“While I live, while I have my being, in time and eternity, let me sing praises to my God.”

– St. Elizabeth Ann Seton

(Elizabeth Bayley Seton, Collected Writings, Volume 1, 265)
 

These words of St. Elizabeth Ann Seton were destined for the Easter season! She likely paraphrased Psalm 104:33, “I will sing to the Lord as long as I live; I will sing praise to my God while I still have my being.” As it happens, Psalm 104 (which poetically lauds God and creation) is the responsorial psalm proclaimed at the Easter Vigil, and again on Pentecost. Liturgically, it is prayed at the commencement and conclusion of the Easter season – like bookends.    

Elizabeth would often personalize scripture and familiar prayers by including her own reflections and notations, e.g., the Stations of the Cross, Anima Christi, and in this instance Psalm 104. The essence of these time-honored prayers was not lost, only enhanced. Recognizing something of herself in them, she found that the prayers held tremendous meaning and touched into her lived experience and spirit.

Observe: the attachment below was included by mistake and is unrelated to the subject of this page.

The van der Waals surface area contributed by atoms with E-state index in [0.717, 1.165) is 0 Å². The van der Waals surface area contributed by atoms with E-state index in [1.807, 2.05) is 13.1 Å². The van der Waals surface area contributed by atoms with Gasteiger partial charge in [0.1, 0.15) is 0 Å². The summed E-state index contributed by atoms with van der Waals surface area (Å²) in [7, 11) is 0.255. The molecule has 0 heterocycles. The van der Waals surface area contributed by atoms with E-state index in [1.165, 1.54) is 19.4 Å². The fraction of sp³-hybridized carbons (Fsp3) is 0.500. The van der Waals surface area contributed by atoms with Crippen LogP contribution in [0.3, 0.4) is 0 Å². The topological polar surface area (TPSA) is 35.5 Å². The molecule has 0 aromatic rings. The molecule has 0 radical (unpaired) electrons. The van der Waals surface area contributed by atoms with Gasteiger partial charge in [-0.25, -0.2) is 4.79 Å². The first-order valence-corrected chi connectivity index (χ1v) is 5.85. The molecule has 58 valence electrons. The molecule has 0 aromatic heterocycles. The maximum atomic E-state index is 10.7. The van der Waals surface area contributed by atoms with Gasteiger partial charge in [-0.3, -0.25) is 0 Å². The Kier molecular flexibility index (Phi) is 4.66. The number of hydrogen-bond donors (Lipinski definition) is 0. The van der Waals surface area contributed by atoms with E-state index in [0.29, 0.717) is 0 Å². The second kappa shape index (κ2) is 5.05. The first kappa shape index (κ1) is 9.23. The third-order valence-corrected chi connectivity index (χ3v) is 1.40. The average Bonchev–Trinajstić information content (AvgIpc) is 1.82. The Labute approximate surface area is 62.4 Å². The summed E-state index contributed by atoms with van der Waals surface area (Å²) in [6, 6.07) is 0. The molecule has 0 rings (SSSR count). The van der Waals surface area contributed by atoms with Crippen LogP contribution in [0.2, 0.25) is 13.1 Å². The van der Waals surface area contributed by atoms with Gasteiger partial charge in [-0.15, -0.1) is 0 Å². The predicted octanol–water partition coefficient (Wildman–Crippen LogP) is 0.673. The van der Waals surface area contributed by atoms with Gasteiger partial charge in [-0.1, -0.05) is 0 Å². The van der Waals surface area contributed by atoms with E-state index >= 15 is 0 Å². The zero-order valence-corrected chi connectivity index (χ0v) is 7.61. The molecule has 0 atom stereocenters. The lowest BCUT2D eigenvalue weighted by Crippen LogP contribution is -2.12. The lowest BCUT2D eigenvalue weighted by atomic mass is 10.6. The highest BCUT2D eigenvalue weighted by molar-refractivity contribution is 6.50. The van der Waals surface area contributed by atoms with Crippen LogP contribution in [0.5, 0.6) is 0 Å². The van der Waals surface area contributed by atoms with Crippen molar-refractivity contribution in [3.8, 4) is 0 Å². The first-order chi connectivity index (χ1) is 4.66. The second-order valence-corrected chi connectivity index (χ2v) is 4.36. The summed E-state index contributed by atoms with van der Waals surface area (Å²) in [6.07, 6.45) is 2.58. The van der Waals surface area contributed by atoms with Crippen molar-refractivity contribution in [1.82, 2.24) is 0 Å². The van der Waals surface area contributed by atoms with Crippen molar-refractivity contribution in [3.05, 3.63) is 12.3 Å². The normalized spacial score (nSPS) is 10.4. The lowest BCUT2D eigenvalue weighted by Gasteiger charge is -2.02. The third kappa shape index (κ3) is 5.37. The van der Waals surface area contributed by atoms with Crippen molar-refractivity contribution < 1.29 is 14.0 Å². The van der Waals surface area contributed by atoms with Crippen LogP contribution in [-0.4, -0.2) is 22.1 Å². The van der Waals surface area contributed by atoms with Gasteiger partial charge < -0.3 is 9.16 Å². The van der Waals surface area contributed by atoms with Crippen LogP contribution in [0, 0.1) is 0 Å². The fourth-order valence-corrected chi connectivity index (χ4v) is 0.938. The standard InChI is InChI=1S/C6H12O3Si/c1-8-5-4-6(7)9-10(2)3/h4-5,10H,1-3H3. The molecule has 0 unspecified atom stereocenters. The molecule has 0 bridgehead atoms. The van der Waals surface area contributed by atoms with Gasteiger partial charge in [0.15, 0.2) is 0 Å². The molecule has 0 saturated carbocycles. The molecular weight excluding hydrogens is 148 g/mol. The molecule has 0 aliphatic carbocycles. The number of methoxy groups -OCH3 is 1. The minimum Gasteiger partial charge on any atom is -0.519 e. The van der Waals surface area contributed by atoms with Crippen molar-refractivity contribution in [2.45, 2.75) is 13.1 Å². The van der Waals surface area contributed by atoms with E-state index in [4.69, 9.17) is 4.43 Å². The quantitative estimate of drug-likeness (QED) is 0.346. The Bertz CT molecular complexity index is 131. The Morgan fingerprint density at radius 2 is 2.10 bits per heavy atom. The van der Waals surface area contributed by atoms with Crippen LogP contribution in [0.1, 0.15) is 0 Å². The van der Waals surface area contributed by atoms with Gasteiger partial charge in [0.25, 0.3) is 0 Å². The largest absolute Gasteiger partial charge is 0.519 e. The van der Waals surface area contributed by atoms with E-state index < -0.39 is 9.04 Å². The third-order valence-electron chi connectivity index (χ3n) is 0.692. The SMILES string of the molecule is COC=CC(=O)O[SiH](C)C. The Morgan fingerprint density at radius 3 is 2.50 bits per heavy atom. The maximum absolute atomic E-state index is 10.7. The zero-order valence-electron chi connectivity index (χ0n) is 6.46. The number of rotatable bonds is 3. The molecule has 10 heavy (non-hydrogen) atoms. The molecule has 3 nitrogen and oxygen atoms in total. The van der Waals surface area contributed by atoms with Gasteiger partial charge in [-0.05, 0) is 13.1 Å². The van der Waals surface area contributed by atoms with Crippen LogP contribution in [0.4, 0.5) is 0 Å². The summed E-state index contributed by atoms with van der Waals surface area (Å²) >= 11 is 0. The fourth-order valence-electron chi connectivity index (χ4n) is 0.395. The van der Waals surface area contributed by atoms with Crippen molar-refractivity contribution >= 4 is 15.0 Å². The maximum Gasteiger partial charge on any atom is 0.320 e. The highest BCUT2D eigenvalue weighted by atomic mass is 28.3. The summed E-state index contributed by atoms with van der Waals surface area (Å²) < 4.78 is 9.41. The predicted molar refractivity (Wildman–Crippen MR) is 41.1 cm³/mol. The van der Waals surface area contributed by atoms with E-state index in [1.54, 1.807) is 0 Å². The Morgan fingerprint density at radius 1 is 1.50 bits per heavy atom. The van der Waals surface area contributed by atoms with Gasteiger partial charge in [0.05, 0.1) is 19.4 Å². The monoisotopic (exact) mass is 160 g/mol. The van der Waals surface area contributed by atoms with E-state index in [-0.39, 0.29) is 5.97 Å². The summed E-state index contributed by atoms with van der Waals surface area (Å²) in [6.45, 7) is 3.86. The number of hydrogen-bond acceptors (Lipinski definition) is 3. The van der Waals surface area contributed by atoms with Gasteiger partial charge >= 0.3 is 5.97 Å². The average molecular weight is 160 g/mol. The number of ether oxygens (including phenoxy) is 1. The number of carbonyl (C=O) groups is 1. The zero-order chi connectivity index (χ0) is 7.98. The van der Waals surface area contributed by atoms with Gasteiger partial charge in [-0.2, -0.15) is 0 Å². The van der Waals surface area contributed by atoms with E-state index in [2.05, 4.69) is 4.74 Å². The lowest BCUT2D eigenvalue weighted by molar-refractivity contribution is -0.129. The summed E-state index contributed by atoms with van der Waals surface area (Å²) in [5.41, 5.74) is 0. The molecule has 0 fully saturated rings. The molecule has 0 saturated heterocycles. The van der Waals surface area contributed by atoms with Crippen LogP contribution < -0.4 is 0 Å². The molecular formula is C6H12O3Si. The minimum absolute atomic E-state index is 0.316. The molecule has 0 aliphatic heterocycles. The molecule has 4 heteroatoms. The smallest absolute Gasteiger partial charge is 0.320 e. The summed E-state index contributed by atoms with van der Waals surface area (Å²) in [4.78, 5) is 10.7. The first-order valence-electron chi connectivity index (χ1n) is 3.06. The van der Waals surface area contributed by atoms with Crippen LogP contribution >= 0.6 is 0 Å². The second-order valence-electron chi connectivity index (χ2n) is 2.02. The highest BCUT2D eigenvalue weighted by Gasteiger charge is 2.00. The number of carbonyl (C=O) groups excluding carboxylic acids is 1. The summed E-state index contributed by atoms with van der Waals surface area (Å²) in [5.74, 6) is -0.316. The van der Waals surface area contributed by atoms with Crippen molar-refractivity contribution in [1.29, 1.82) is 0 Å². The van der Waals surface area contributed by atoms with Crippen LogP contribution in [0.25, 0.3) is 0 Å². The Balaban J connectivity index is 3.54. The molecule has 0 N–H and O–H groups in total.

Elizabeth’s classic line “in time and eternity” reminds us of her deeply felt longing for that eternal reunion with her loved ones in the heart of God. As we celebrate life in the Risen Christ, we know how her story ends; her inherent yearning was not in vain. Pondering her words further, we wonder if “time and eternity” could be Elizabeth’s personal interpretation of “now and forever”*? 

“Time and eternity” has sensitized me, not only to Elizabeth’s steadfast desire for heaven, but also to the frequent use of “now and forever” in many prayers. Sing praise to God in time and eternity, sing praise now and forever – either way, it is the ideal catchphrase for resurrection people. Can you even imagine eons of resounding alleluias?

– Catherine Salani (SC collaborator, educator, artist)

* “To Him be glory both now and forever” is a doxology (“glory words” in Greek).  It includes three components:  glory, God (Christ or Trinity), and unending time, i.e., now and forever.  They are prayed at Mass, found in the Lord’s Prayer, and scripture among other prayers.

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